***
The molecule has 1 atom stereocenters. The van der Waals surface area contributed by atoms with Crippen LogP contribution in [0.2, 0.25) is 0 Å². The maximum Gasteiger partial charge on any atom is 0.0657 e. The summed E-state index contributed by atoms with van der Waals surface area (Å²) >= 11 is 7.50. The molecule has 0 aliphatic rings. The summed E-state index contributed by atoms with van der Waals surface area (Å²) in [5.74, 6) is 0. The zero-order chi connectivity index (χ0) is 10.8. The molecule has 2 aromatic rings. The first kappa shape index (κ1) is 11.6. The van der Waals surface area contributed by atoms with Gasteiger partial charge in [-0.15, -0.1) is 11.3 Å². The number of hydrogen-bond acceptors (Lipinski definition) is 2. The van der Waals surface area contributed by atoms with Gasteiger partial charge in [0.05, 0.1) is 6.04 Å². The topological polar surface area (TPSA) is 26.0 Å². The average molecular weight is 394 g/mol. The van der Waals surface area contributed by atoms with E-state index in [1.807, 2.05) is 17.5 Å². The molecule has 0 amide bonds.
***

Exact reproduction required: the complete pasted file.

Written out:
The molecule has 1 atom stereocenters. The van der Waals surface area contributed by atoms with Crippen LogP contribution in [0.2, 0.25) is 0 Å². The maximum Gasteiger partial charge on any atom is 0.0657 e. The summed E-state index contributed by atoms with van der Waals surface area (Å²) >= 11 is 7.50. The molecule has 0 aliphatic rings. The summed E-state index contributed by atoms with van der Waals surface area (Å²) in [5.74, 6) is 0. The zero-order chi connectivity index (χ0) is 10.8. The molecule has 2 aromatic rings. The first kappa shape index (κ1) is 11.6. The van der Waals surface area contributed by atoms with Gasteiger partial charge in [-0.15, -0.1) is 11.3 Å². The number of hydrogen-bond acceptors (Lipinski definition) is 2. The van der Waals surface area contributed by atoms with Gasteiger partial charge in [0.05, 0.1) is 6.04 Å². The topological polar surface area (TPSA) is 26.0 Å². The average molecular weight is 394 g/mol. The van der Waals surface area contributed by atoms with E-state index in [1.807, 2.05) is 17.5 Å². The molecule has 0 amide bonds.